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Why fixed contribution rates need fixing

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Having rates set in stone is ineffective, says Guy Chennells, Head of Product at Discovery Employee Benefits, here’s how to fix it.

 

How many people start saving for retirement when they are 25, and continue without hitch or pause until the day they retire?

I’m guessing you don’t know many.

This is what makes a fixed contribution rate in retirement funds so absurd. Despite being designed for an ‘ideal’ retirement fund member – which makes it inappropriate for almost everyone – the vast majority of employees remain with the default contribution structure, year after year.

Why? Because most people assume that if they just follow the company default, they’ll be alright. This is a dangerous assumption that will leave many with woefully inadequate retirement provisions.

Respond to savings setbacks

Many retirement fund members have experienced setbacks to their savings over the past two years, compounded by a few common factors:

  1. Investment return shocks: investors are no strangers to the unsettling jolt felt when opening a statement, only to discover the value of their portfolio has dropped or grown slower than expected. This has been especially true in the last six years, including a period of intense return volatility during the pandemic.

  2. Contribution holidays: The economic impact of lockdowns has led to some employers negotiating periods of reduced contributions for their members, because so many were under financial strain. While a welcome relief, payment breaks like these can negatively impact a savings journey.

  3. Withdrawals due to retrenchment. In industries particularly hard hit by pandemic lockdown measures, there’ve been unusually high retrenchments. If retrenched individuals can eventually restart their retirement fund contributions, the chances are that they’ve used their accumulated savings to survive the period of unemployment and will need to entirely reconfigure their savings plans.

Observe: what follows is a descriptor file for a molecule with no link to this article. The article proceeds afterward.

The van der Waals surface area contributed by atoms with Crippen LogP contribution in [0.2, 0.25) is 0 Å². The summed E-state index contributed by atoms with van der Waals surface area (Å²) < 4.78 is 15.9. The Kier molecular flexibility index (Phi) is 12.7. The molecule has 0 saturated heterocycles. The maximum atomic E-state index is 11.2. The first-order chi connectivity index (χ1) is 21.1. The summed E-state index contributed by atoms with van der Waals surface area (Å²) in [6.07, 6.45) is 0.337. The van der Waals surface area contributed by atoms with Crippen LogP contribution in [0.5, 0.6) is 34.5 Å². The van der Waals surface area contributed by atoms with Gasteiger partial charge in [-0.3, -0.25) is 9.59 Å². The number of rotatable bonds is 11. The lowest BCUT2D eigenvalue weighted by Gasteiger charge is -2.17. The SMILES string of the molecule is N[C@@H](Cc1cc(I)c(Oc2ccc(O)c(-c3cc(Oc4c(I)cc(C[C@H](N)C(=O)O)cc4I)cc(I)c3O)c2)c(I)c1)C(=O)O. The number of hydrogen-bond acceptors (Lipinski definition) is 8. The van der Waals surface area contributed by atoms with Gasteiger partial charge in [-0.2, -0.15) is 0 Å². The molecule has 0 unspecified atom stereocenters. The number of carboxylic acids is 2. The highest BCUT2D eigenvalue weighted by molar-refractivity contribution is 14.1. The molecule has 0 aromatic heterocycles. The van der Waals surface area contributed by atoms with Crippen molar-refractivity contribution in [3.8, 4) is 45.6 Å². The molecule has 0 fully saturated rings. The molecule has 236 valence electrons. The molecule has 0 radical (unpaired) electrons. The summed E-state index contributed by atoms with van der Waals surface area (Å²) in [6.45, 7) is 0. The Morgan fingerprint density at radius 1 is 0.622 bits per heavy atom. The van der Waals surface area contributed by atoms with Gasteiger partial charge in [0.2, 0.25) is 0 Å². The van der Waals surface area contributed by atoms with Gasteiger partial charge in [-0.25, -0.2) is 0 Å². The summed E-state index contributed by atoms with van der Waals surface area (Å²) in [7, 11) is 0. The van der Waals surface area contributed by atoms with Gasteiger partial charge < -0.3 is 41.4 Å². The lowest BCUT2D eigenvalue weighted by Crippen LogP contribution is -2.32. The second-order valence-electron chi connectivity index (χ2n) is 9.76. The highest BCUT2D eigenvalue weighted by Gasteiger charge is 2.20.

4. Insurance cost increases: The insurance industry has not been immune to increases. Depending on the way benefits are structured, this can reduce the net amount that goes towards a member’s retirement or reduce their take-home pay. Either way, it puts pressure on their savings affordability.

The current default fixed contribution rate system positions retirement fund members poorly to respond to setbacks like these. Members are unlikely to understand their impact and won’t be given personalised, remedial actions to take.

Concerns for the industry

I worry that, despite the indefensible status quo and the confluence of factors making a change more urgent than ever, we will still not see progress quickly enough. Simply making all contribution rates flexible will have limited impact, due to:

Investor apathy and inertia: most people aren’t motivated enough to change the norm, especially when the shift requires sacrifice, like saving more.

Their present bias: this refers to the common human inclination of preferring a smaller present reward (like more disposable income) to a larger later reward (like more security in retirement).

A lack of personalised knowledge of what to do: many investors have good intentions but not enough knowledge or confidence to take the next step.

Simple affordability.

In addition, many employers don’t see the urgency to change. It’s been this way for decades, so why change it now? The reason is that there are now ways to avoid disaster retirement outcomes for most employees that simply weren’t possible a few years ago. It was never a good system, but at least now there is a viable alternative.

What’s the fix?

I believe the industry needs to move towards fully flexible contributions, coupled with behaviourally designed robo-advice tools that give people actionable options to close their gaps, and compelling incentives to do so.

We offer this kind of new age solution at Discovery Employee Benefits and are already observing very encouraging shifts in behaviour. It’s my hope that in 2022, the rest of the industry will move in a similar direction – for the sake of all South African savers.